The State Fire Marshall’s office and Division of Insurance Fraud have just completed their joint investigation of the infamous “Case of the Yellow Hammer”. Public Adjuster, Jorge Espinosa, used a yellow hammer on the floor in Angela Frye’s kitchen to inflate her small grease fire (and thus his fee) into a $70,000 fraud against Federal National Insurance Company.
What made the case noteworthy isn’t what Espinosa did on this occasion–it fit with what was going on generally at the time according to a 2010 DFS (Department of Financial Services) report.
Rather, it stood out as a prototype of how politics can create moral hazards that gradually deteriorate society. That’s what happened after the 04/05 storms when lawmakers ignored sound insurance principles implementing a prohibition against the “hold back” of claim payments for losses involving replacement cost. (See NOTE #1)
It also stood out because Espinosa was, himself, the quintessential moral hazard. After shooting an unarmed teenager in the back three times, he left the Miami-Dade police force to start Global Adjusting, Inc. His bully’s reputation served him well as police reports show he and his cohorts intimidated claimants into hiring their firm by referencing the shooting or by lifting their shirts to reveal sidearms, or both. These thugs had quickly learned how to exhume the pot of gold lawmakers unwittingly buried at the front of the rainbow–potential clients could now collect the full amount of a claim without having to spend the money on repairs. And this meant they also had money to pay a public adjuster.
To be clear…the “Yellow Hammer” case isn’t about public adjusters. In fairness, several groups, including The Florida Association of Public Insurance Adjusters (FAPIA) work hard to rid their profession of such characters. The case, however, is instructive–showing the consequences of casting aside basic insurance principles in favor of political expediency. (See NOTE #2 below)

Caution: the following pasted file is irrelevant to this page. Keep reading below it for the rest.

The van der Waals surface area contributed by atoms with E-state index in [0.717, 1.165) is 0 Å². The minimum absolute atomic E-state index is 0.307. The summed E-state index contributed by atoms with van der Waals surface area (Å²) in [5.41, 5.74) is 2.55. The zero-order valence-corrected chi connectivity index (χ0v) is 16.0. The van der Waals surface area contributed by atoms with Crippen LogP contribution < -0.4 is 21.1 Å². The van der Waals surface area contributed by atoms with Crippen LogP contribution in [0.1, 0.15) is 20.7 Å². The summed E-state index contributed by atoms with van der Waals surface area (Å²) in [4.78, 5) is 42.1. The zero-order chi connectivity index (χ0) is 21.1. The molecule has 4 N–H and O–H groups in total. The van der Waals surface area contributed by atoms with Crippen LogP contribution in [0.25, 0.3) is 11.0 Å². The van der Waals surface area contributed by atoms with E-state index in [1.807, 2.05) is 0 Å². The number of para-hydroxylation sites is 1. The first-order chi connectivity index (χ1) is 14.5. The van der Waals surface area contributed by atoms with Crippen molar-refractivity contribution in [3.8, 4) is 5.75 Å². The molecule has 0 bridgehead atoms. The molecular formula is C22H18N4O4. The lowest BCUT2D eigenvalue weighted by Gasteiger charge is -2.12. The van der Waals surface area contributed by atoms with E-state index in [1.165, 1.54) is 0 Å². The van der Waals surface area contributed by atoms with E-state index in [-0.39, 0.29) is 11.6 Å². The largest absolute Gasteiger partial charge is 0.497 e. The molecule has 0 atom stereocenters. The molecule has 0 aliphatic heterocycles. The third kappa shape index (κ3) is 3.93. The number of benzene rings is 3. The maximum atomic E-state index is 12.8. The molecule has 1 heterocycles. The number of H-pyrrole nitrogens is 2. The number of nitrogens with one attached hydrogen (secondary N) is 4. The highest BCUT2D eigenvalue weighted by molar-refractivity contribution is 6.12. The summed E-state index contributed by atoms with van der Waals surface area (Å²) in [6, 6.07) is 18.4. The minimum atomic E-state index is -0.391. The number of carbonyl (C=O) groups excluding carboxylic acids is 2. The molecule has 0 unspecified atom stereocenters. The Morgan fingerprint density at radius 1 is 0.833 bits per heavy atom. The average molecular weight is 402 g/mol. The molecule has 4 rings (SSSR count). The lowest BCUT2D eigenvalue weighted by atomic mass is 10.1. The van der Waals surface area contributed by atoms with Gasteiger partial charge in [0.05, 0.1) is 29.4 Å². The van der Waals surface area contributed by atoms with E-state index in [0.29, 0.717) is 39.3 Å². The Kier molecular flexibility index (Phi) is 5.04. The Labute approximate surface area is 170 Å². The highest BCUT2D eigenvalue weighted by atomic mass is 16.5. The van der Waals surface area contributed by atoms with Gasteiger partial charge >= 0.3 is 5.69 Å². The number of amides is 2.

In this case, Espinosa and a “trusted employee” arrived at Angela Frye’s home where a small kitchen fire had occurred only the day before. They explained to her that she (and thus they) could collect much more “IF” just a single tile had also been damaged. Seeing no such damage, Espinosa smashed the floor with a frying pan, then with a yellow hammer, and cloaked his display with a cover story about a dropped plate–amount of the no hold back replacement cost claim…about $70,000. Actual covered damage…something less than $9,000.
Value of the moral hazard…$61,000!
At the time, without a “hold back” provision, cases like this proliferated threatening to engulf the entire home insurance mechanism. The general pattern was so widespread DFS formed a task force specifically to address suspicious kitchen fires. (See NOTE #3 below).
Thankfully there’s light at the end of this very dark tunnel. DFS has handed the case back to Miami-Dade police officials for prosecution and the legislature has repealed it’s ill-advised “hold back” prohibition.
Two things are still left to be done, however.
First, Dade County must be as thorough in prosecuting as the DFS has been in investigating. Espinosa and others like him must be punished to the full extent of the law.
Second, we must all learn from this episode, especially lawmakers.
Insurance isn’t as simple as making sure every loss is rewarded…it’s about making sure people are made whole again–no better, no worse!
NOTE #1: Realizing the insidious nature of its error, the legislature repealed its prohibition against replacement cost hold back in 2011. It was the result of escalating frequency and severity which, in just two years, yielded deterioration in pure premium (the amount needed just to pay claims) of over 65%. There were no storms during this time period.
NOTE #2: The number of suspicious insurance claims linked to home arson more than doubled in Florida between fiscal years 2007-2011. They were mostly in south Florida and according to DFS, 28 cases were reported in fiscal year 2010 in Dade, Broward and Palm Beach counties.
NOTE #3: After a spike in kitchen fire losses executives at Citizens alerted the State Fire Marshall’s office. The Bureau of Fraud reviewed both carrier and Citizens claims and found alarming similarities, including: the involvement of public adjusters, the geographic area of the occurrence, demographics, and the time of day the fires occurred.
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